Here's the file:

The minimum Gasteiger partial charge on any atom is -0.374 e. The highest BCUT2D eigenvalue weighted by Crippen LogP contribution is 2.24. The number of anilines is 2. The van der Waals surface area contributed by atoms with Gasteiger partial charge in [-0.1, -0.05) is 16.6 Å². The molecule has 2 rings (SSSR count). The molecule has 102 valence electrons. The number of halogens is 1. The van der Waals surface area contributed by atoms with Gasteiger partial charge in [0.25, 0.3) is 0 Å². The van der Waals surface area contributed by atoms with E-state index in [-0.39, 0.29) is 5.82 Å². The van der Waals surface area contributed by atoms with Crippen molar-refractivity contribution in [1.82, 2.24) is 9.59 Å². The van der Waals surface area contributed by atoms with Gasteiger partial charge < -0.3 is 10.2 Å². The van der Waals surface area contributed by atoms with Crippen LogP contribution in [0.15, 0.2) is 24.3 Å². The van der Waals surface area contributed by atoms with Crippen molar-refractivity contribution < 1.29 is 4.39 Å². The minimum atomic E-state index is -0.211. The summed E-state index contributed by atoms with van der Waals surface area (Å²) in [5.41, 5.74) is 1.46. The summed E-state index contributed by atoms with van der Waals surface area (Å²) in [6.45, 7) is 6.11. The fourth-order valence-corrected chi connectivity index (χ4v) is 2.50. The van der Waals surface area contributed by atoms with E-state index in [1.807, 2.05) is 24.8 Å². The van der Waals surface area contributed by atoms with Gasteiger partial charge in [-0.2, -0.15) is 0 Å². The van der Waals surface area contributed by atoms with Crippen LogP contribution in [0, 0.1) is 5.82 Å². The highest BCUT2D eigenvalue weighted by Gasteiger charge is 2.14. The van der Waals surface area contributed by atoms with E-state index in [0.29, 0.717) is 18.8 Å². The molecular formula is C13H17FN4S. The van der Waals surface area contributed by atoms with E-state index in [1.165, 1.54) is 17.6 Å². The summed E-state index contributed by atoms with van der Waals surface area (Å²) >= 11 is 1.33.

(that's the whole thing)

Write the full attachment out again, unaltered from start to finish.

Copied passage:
The minimum Gasteiger partial charge on any atom is -0.374 e. The highest BCUT2D eigenvalue weighted by Crippen LogP contribution is 2.24. The number of anilines is 2. The van der Waals surface area contributed by atoms with Gasteiger partial charge in [-0.1, -0.05) is 16.6 Å². The molecule has 2 rings (SSSR count). The molecule has 102 valence electrons. The number of halogens is 1. The van der Waals surface area contributed by atoms with Gasteiger partial charge in [0.25, 0.3) is 0 Å². The van der Waals surface area contributed by atoms with E-state index in [-0.39, 0.29) is 5.82 Å². The van der Waals surface area contributed by atoms with Crippen molar-refractivity contribution in [1.82, 2.24) is 9.59 Å². The van der Waals surface area contributed by atoms with Gasteiger partial charge < -0.3 is 10.2 Å². The van der Waals surface area contributed by atoms with Crippen LogP contribution in [0.15, 0.2) is 24.3 Å². The van der Waals surface area contributed by atoms with Crippen molar-refractivity contribution < 1.29 is 4.39 Å². The minimum atomic E-state index is -0.211. The summed E-state index contributed by atoms with van der Waals surface area (Å²) in [5.41, 5.74) is 1.46. The summed E-state index contributed by atoms with van der Waals surface area (Å²) in [6.45, 7) is 6.11. The fourth-order valence-corrected chi connectivity index (χ4v) is 2.50. The van der Waals surface area contributed by atoms with E-state index in [1.807, 2.05) is 24.8 Å². The van der Waals surface area contributed by atoms with Gasteiger partial charge in [-0.2, -0.15) is 0 Å². The van der Waals surface area contributed by atoms with Crippen LogP contribution in [0, 0.1) is 5.82 Å². The highest BCUT2D eigenvalue weighted by Gasteiger charge is 2.14. The van der Waals surface area contributed by atoms with E-state index in [0.29, 0.717) is 18.8 Å². The molecular formula is C13H17FN4S. The van der Waals surface area contributed by atoms with E-state index in [1.165, 1.54) is 17.6 Å². The summed E-state index contributed by atoms with van der Waals surface area (Å²) >= 11 is 1.33.